Publications in Scientific Journals:

A. Mahdavi, S. El-Bellahy:
"Effort and effectiveness considerations in computational design evaluation: a case study";
Building and Environment, 40 (2005), 1651 - 1664.

English abstract:
Computational building evaluation tools have the potential to provide an effective means to support informed design decision making. Computational modeling, however, comes with a cost. Thereby, the most important cost factor is not software acquisition, but the time needed for learning and using the software. The extent of required time and effort is believed to be one of the main hindrances toward the pervasive use of computational building performance assessment tools by designers: Currently, modeling applications are mostly used, if at all, in the later stages of design and by specialists, rather than architects. However, few studies have explicitly dealt with the ascertainment and quantification of the actual effort needed to undestand, master, and apply computational building evaluation tools. Thus, little factual information is available as to the cost and burden of computational building evaluation and its effectiveness in building design support. In this context, the present paper describes a case study, whose motivation was to estimate the time and effort needed by novice designers to computationally evaluate the performance of building designs. A group of senior architecture students participated in the study, learning and using a software application to assess the energy performance of six project submissions for a school building design competition. The outcome of this study (time investment ranges for various components of the modelling activity) was evaluated and further extrapolated to estimate the effort needed for a more comprehensive computational assessment of the environmental performance of these designs.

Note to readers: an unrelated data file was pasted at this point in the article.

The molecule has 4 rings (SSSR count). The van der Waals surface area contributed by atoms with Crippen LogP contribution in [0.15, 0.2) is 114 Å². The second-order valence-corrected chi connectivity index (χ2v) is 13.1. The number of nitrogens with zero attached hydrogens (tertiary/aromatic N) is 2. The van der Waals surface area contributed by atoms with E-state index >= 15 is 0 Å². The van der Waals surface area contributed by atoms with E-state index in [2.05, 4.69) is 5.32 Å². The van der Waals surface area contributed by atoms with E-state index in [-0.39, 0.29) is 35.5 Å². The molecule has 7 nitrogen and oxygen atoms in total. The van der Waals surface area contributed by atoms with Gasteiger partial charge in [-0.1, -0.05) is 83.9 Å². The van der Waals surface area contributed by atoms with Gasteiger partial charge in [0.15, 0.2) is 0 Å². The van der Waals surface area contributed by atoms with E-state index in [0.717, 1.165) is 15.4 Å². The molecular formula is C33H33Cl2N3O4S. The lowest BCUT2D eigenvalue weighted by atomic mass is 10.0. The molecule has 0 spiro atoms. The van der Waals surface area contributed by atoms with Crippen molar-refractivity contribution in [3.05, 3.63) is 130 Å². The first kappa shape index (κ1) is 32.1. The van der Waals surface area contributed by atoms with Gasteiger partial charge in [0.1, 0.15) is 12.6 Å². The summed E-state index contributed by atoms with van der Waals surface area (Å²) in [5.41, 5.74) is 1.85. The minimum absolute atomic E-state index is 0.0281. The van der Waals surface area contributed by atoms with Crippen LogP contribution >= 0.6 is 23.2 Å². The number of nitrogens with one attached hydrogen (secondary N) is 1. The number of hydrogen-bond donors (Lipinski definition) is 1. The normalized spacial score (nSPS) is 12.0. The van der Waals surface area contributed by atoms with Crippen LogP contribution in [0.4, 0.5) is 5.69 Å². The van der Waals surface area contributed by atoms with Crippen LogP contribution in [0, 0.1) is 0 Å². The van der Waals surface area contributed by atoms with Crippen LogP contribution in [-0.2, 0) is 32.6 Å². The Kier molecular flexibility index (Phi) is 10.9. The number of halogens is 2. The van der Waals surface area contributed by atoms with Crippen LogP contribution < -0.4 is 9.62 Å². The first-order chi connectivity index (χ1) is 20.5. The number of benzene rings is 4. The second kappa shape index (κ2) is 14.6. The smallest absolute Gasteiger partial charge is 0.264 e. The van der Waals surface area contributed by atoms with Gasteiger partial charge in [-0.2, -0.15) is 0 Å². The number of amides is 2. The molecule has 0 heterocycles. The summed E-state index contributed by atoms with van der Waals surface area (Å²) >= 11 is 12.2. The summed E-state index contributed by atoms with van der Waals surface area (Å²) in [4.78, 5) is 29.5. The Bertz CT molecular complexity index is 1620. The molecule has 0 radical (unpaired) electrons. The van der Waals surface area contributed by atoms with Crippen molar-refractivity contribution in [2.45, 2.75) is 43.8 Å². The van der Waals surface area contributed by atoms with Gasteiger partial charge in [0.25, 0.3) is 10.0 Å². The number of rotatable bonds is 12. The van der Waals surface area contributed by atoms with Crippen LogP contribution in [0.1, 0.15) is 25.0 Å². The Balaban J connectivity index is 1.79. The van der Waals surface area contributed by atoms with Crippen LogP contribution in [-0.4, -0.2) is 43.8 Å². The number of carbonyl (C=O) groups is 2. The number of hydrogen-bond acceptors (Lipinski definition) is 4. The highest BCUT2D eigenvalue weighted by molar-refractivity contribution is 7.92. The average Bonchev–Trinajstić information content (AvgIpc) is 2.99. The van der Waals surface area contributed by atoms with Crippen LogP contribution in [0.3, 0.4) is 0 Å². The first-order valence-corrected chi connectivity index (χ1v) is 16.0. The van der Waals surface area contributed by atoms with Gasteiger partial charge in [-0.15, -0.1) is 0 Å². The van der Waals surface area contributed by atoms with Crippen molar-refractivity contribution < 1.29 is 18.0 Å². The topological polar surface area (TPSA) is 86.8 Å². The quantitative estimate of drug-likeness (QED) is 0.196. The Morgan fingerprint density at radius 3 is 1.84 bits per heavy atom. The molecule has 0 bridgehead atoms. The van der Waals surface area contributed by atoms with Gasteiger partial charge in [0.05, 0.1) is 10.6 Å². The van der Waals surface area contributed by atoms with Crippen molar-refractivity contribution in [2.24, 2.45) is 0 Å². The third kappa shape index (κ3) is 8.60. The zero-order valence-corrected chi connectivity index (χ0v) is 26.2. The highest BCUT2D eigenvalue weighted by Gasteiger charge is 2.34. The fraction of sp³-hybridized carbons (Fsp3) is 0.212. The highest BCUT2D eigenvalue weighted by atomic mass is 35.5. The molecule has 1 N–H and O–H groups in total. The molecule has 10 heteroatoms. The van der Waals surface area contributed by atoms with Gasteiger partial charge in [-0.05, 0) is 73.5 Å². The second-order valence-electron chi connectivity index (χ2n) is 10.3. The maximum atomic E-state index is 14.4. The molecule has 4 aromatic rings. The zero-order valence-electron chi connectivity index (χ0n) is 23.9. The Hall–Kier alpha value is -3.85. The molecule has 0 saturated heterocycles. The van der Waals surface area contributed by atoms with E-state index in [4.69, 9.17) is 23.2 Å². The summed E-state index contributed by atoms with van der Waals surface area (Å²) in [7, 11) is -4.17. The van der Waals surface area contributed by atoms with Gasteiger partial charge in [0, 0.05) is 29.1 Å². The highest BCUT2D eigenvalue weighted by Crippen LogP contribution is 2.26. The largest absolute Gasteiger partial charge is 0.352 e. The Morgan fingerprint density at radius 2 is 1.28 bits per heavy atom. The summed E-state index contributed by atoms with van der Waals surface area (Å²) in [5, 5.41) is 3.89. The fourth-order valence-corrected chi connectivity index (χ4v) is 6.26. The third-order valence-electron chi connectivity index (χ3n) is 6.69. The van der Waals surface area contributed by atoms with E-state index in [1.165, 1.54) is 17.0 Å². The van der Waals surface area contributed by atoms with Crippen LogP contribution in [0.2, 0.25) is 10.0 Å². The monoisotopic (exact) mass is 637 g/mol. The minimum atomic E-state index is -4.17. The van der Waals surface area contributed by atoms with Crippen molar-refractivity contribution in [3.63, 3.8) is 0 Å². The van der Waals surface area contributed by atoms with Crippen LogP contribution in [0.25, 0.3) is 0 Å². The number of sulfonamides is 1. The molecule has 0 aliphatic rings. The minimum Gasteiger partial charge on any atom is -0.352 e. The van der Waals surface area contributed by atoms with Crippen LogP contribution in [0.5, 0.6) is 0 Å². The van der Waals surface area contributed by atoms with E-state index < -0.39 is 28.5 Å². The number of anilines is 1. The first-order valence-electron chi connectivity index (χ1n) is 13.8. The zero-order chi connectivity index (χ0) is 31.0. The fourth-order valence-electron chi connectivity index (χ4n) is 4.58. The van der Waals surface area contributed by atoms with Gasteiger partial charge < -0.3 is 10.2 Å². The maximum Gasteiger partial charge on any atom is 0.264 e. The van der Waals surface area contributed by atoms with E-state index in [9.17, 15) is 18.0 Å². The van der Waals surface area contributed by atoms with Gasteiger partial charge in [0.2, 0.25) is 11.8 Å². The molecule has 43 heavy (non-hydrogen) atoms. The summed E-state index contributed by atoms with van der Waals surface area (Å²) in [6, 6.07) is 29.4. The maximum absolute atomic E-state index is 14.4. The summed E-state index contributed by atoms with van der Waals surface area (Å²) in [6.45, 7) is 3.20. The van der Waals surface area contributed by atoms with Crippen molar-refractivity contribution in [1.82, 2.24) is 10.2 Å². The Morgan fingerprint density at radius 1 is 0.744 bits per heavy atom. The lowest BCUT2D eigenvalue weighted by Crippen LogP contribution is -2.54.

Created from the Publication Database of the Vienna University of Technology.